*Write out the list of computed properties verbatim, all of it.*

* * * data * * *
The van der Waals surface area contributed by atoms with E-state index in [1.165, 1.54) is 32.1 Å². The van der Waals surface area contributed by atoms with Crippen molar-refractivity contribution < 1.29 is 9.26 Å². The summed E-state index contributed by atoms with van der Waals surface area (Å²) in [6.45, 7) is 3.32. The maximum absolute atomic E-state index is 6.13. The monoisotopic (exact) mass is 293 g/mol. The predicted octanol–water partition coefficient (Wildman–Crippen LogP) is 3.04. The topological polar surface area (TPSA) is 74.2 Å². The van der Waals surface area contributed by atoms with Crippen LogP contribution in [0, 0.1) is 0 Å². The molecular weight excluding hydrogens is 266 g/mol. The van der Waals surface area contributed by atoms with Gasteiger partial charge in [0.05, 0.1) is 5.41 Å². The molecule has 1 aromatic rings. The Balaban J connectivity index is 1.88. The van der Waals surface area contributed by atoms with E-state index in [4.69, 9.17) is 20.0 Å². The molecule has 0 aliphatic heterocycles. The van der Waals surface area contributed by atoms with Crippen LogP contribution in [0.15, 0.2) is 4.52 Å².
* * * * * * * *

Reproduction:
The van der Waals surface area contributed by atoms with E-state index in [1.165, 1.54) is 32.1 Å². The van der Waals surface area contributed by atoms with Crippen molar-refractivity contribution < 1.29 is 9.26 Å². The summed E-state index contributed by atoms with van der Waals surface area (Å²) in [6.45, 7) is 3.32. The maximum absolute atomic E-state index is 6.13. The monoisotopic (exact) mass is 293 g/mol. The predicted octanol–water partition coefficient (Wildman–Crippen LogP) is 3.04. The topological polar surface area (TPSA) is 74.2 Å². The van der Waals surface area contributed by atoms with Crippen LogP contribution in [0, 0.1) is 0 Å². The molecular weight excluding hydrogens is 266 g/mol. The van der Waals surface area contributed by atoms with Gasteiger partial charge in [0.05, 0.1) is 5.41 Å². The molecule has 1 aromatic rings. The Balaban J connectivity index is 1.88. The van der Waals surface area contributed by atoms with E-state index in [4.69, 9.17) is 20.0 Å². The molecule has 0 aliphatic heterocycles. The van der Waals surface area contributed by atoms with Crippen LogP contribution in [0.15, 0.2) is 4.52 Å².